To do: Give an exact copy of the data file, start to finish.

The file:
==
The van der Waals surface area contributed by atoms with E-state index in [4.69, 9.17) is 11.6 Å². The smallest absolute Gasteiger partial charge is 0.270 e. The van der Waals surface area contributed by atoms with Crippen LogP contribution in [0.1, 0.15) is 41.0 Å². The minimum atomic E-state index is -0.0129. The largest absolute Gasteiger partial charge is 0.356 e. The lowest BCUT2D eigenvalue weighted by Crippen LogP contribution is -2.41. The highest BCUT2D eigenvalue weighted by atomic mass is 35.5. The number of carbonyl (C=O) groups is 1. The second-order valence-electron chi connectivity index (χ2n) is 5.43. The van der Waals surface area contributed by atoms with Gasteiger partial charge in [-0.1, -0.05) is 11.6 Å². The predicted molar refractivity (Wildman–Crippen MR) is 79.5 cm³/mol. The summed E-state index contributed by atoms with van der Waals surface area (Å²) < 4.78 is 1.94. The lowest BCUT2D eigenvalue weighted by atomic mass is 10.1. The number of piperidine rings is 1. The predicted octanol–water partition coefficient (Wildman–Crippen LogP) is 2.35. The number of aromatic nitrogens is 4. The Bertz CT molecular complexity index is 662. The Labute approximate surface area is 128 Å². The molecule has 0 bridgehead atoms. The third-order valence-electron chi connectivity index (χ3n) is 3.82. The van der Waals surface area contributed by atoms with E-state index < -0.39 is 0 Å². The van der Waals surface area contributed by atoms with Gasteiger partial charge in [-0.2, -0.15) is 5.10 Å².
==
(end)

The van der Waals surface area contributed by atoms with E-state index in [4.69, 9.17) is 11.6 Å². The smallest absolute Gasteiger partial charge is 0.270 e. The van der Waals surface area contributed by atoms with Crippen LogP contribution in [0.1, 0.15) is 41.0 Å². The minimum atomic E-state index is -0.0129. The largest absolute Gasteiger partial charge is 0.356 e. The lowest BCUT2D eigenvalue weighted by Crippen LogP contribution is -2.41. The highest BCUT2D eigenvalue weighted by atomic mass is 35.5. The number of carbonyl (C=O) groups is 1. The second-order valence-electron chi connectivity index (χ2n) is 5.43. The van der Waals surface area contributed by atoms with Gasteiger partial charge in [-0.1, -0.05) is 11.6 Å². The predicted molar refractivity (Wildman–Crippen MR) is 79.5 cm³/mol. The summed E-state index contributed by atoms with van der Waals surface area (Å²) < 4.78 is 1.94. The lowest BCUT2D eigenvalue weighted by atomic mass is 10.1. The number of piperidine rings is 1. The predicted octanol–water partition coefficient (Wildman–Crippen LogP) is 2.35. The number of aromatic nitrogens is 4. The Bertz CT molecular complexity index is 662. The Labute approximate surface area is 128 Å². The molecule has 0 bridgehead atoms. The third-order valence-electron chi connectivity index (χ3n) is 3.82. The van der Waals surface area contributed by atoms with E-state index < -0.39 is 0 Å². The van der Waals surface area contributed by atoms with Gasteiger partial charge in [-0.2, -0.15) is 5.10 Å².